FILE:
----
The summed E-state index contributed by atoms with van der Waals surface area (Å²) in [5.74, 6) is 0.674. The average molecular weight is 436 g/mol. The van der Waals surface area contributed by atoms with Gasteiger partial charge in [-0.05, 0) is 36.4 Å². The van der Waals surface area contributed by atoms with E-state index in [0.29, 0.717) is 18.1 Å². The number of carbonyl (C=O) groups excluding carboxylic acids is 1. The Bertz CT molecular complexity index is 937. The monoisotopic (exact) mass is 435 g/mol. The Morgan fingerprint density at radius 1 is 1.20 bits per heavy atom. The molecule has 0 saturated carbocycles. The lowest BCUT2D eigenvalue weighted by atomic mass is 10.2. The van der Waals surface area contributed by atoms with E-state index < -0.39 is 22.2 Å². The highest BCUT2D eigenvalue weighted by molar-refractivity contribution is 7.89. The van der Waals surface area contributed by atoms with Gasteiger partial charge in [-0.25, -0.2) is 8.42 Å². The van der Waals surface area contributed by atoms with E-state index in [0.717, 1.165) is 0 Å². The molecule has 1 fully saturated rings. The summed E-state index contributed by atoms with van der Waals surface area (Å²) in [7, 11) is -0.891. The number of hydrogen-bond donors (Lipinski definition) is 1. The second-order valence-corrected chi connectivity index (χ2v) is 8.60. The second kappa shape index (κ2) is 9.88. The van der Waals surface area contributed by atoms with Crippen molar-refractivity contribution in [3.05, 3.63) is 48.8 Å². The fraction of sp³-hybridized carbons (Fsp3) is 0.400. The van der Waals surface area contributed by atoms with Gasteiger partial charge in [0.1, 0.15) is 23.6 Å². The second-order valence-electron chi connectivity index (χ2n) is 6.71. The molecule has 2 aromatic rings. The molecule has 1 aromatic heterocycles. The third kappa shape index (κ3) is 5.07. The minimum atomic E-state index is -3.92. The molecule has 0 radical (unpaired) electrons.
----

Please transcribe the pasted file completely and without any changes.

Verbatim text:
The summed E-state index contributed by atoms with van der Waals surface area (Å²) in [5.74, 6) is 0.674. The average molecular weight is 436 g/mol. The van der Waals surface area contributed by atoms with Gasteiger partial charge in [-0.05, 0) is 36.4 Å². The van der Waals surface area contributed by atoms with E-state index in [0.29, 0.717) is 18.1 Å². The number of carbonyl (C=O) groups excluding carboxylic acids is 1. The Bertz CT molecular complexity index is 937. The monoisotopic (exact) mass is 435 g/mol. The Morgan fingerprint density at radius 1 is 1.20 bits per heavy atom. The molecule has 0 saturated carbocycles. The lowest BCUT2D eigenvalue weighted by atomic mass is 10.2. The van der Waals surface area contributed by atoms with E-state index < -0.39 is 22.2 Å². The highest BCUT2D eigenvalue weighted by molar-refractivity contribution is 7.89. The van der Waals surface area contributed by atoms with Gasteiger partial charge in [-0.25, -0.2) is 8.42 Å². The van der Waals surface area contributed by atoms with E-state index in [0.717, 1.165) is 0 Å². The molecule has 1 fully saturated rings. The summed E-state index contributed by atoms with van der Waals surface area (Å²) in [7, 11) is -0.891. The number of hydrogen-bond donors (Lipinski definition) is 1. The second-order valence-corrected chi connectivity index (χ2v) is 8.60. The second kappa shape index (κ2) is 9.88. The van der Waals surface area contributed by atoms with Crippen molar-refractivity contribution in [3.05, 3.63) is 48.8 Å². The fraction of sp³-hybridized carbons (Fsp3) is 0.400. The van der Waals surface area contributed by atoms with Gasteiger partial charge in [0.1, 0.15) is 23.6 Å². The second-order valence-electron chi connectivity index (χ2n) is 6.71. The molecule has 2 aromatic rings. The molecule has 1 aromatic heterocycles. The third kappa shape index (κ3) is 5.07. The minimum atomic E-state index is -3.92. The molecule has 0 radical (unpaired) electrons.